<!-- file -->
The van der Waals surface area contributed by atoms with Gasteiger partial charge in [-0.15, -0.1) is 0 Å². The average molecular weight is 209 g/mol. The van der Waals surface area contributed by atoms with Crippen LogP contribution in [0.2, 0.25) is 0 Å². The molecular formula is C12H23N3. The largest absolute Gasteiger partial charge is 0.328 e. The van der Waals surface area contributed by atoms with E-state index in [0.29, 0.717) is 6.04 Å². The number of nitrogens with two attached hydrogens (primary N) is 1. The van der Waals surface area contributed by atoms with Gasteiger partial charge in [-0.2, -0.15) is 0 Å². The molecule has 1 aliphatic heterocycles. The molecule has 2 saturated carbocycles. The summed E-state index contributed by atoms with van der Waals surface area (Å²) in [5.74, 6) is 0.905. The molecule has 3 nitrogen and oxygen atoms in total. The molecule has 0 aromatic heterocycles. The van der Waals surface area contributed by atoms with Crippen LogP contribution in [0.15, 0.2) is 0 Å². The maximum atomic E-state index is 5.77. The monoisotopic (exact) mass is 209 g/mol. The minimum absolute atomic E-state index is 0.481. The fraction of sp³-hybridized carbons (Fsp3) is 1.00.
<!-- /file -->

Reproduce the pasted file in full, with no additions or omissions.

The van der Waals surface area contributed by atoms with Gasteiger partial charge in [-0.15, -0.1) is 0 Å². The average molecular weight is 209 g/mol. The van der Waals surface area contributed by atoms with Crippen LogP contribution in [0.2, 0.25) is 0 Å². The molecular formula is C12H23N3. The largest absolute Gasteiger partial charge is 0.328 e. The van der Waals surface area contributed by atoms with E-state index in [0.29, 0.717) is 6.04 Å². The number of nitrogens with two attached hydrogens (primary N) is 1. The van der Waals surface area contributed by atoms with Gasteiger partial charge in [-0.2, -0.15) is 0 Å². The molecule has 1 aliphatic heterocycles. The molecule has 2 saturated carbocycles. The summed E-state index contributed by atoms with van der Waals surface area (Å²) in [5.74, 6) is 0.905. The molecule has 3 nitrogen and oxygen atoms in total. The molecule has 0 aromatic heterocycles. The van der Waals surface area contributed by atoms with Crippen LogP contribution in [0.15, 0.2) is 0 Å². The maximum atomic E-state index is 5.77. The monoisotopic (exact) mass is 209 g/mol. The minimum absolute atomic E-state index is 0.481. The fraction of sp³-hybridized carbons (Fsp3) is 1.00.